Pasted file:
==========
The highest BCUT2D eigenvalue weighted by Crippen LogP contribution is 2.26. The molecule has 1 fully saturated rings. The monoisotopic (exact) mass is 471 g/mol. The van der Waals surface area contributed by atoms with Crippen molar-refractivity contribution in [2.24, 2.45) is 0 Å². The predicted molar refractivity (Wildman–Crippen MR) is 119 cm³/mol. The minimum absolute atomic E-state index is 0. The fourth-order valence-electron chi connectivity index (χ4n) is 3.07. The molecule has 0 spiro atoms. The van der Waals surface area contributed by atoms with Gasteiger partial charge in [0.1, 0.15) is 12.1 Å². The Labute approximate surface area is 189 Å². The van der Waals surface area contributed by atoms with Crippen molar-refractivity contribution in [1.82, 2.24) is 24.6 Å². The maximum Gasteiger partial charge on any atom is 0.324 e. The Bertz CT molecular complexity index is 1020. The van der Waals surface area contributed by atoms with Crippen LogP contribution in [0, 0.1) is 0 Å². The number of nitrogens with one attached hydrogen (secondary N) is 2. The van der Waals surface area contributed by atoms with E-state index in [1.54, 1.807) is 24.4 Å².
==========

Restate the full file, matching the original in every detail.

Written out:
The highest BCUT2D eigenvalue weighted by Crippen LogP contribution is 2.26. The molecule has 1 fully saturated rings. The monoisotopic (exact) mass is 471 g/mol. The van der Waals surface area contributed by atoms with Crippen molar-refractivity contribution in [2.24, 2.45) is 0 Å². The predicted molar refractivity (Wildman–Crippen MR) is 119 cm³/mol. The minimum absolute atomic E-state index is 0. The fourth-order valence-electron chi connectivity index (χ4n) is 3.07. The molecule has 0 spiro atoms. The van der Waals surface area contributed by atoms with Gasteiger partial charge in [0.1, 0.15) is 12.1 Å². The Labute approximate surface area is 189 Å². The van der Waals surface area contributed by atoms with Crippen molar-refractivity contribution in [1.82, 2.24) is 24.6 Å². The maximum Gasteiger partial charge on any atom is 0.324 e. The Bertz CT molecular complexity index is 1020. The van der Waals surface area contributed by atoms with Crippen LogP contribution in [0, 0.1) is 0 Å². The number of nitrogens with one attached hydrogen (secondary N) is 2. The van der Waals surface area contributed by atoms with E-state index in [1.54, 1.807) is 24.4 Å².